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      Abbreviated rules   07/28/2017

      Underdawg did an excellent job of explaining the rules.  Here's the simplified version: Don't insinuate Pedo.  Warning and or timeout for a first offense.  PermaFlick for any subsequent offenses Don't out members.  See above for penalties.  Caveat:  if you have ever used your own real name or personal information here on the forums since, like, ever - it doesn't count and you are fair game. If you see spam posts, report it to the mods.  We do not hang out in every thread 24/7 If you see any of the above, report it to the mods by hitting the Report button in the offending post.   We do not take action for foul language, off-subject content, or abusive behavior unless it escalates to persistent stalking.  There may be times that we might warn someone or flick someone for something particularly egregious.  There is no standard, we will know it when we see it.  If you continually report things that do not fall into rules #1 or 2 above, you may very well get a timeout yourself for annoying the Mods with repeated whining.  Use your best judgement. Warnings, timeouts, suspensions and flicks are arbitrary and capricious.  Deal with it.  Welcome to anarchy.   If you are a newbie, there are unwritten rules to adhere to.  They will be explained to you soon enough.  

Foxy

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About Foxy

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    Anarchist

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  • Location
    Sebastian FL
  1. California Boating Card

    While each state may vary somewhat, most require a course approved by the National Association or State Boating Law Administrators. (NASBLA) While I am past the age where Florida requires me to take the course, I took it because: 1) The Florida Card is good in any state and as a sailing judge, I operate power boats at many venues. 2) US Sailing requires the NASBLA certification before you can take any of the instructor courses. 3) It never hurts to learn something new or refresh your knowledge of requirements. I often volunteer at a community sailing program. Before they let anyone operate one of their support boats one must have a NASBLA card, attend one of their classes on safety boat operation, and demonstrate that you know how to operate the boat and perform rescues. They also require a CPR and First Aid certification. I think its a good thing to make sure that people operating boats around kids know what they are doing.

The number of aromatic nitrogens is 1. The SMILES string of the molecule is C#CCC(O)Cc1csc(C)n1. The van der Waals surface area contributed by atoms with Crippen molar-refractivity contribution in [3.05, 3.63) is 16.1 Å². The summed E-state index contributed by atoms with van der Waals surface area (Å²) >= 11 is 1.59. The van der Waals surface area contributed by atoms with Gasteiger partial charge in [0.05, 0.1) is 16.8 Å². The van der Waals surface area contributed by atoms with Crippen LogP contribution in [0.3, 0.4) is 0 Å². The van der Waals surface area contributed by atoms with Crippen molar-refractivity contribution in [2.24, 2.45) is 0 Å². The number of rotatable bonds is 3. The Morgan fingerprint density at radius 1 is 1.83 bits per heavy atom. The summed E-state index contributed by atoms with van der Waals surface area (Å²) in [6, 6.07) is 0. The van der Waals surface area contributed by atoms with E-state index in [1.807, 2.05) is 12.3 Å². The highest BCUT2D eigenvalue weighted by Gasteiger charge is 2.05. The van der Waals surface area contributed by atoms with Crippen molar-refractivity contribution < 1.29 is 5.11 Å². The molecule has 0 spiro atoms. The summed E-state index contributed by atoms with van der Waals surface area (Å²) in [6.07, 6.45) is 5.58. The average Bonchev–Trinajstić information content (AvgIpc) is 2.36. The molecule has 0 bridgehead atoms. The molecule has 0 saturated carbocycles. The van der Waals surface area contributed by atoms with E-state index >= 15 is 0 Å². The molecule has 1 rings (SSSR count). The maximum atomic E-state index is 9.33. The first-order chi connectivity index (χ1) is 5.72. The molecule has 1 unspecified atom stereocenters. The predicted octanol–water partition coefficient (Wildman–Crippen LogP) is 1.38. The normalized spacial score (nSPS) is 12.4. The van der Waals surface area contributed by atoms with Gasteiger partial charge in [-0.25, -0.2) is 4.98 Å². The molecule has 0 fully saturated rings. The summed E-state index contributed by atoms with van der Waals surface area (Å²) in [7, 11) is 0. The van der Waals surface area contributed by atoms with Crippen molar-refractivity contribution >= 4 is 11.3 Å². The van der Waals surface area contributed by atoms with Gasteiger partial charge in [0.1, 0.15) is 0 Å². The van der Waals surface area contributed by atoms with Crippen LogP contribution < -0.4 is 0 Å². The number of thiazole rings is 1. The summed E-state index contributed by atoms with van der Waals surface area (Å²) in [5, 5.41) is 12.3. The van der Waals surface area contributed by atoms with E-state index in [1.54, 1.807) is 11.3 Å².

2. Prop guards for coach boats

    You have to think about your area as well. Several years ago, the judging team was assigned a boat with a prop cage to use in an area with 3 feet water depth and weed covered bottom. You could not go 100 yards before it was totally choked up. The boats with no guards had no performance hits due to weeds. Nearly everywhere I go, I see the kill switch lanyards go unused, or in some cases rigged so that they cannot be attached to a person. You don't have to look very far to see plenty of safety issues that are totally ignored.
  3. No they were not. CCFCI builds all the newer J-boats in the US. J-70, J-88, J-95, J-111, and J-121.
  4. Tack line loads

    The reasonable rule of thumb for the safe working load on the end of a sprit with an asymmetrical is a pound per square foot of sail area or 5 kg/ square meter.
  5. Tracking the Lindenberg 28's

    We at one time had five of them sailing at Melbourne YC in Florida. From the results of the 2007 MYC Fall Regatta: #3 Fast Lane, pictured above owned by Sherry Beckett. Sail# 284 Starstruck owned by Steve Schultz, #5 Five Speed owned by Gary Smith, #12 Mouse owned by Jim Henry, and Sail# 32591 Bad Penny owned by Jim Yates. Sail #4 is now called Slippery Ghost and owned by Lachlan and Warrick Smith, Gary Smith's sons. They sail it in Melbourne.
  6. RS Aero 5, 7 & 9 US portsmouth rating

    I researched Aero ratings along with John D in April for the Melbourne YC Spring Regatta (Florida). I was at first a little skeptical of the Texas numbers of 87.5 for the nine and 90.3 for the seven after we compared the RYA numbers. We finally decided that the numbers should really be more like 88 and 90, but that we would use the Texas numbers. My belief is that the RYA numbers reflect that there is generally more wind in the UK. The Aero's have the chine which gives them more wetted surface, but more stability and better planing ability in the higher winds. Lasers have less wetted surface and are probably faster in light winds. That makes a direct comparison of RYA to USA Portsmouth numbers invalid. At the end of the day, it is really difficult to base valid conclusions on limited observation because it is hard to separate sailor skill from boat performance in a small sample. As it turned out, the Aero's came up with enough boats to sail one design so we did not get good times between them and other boats.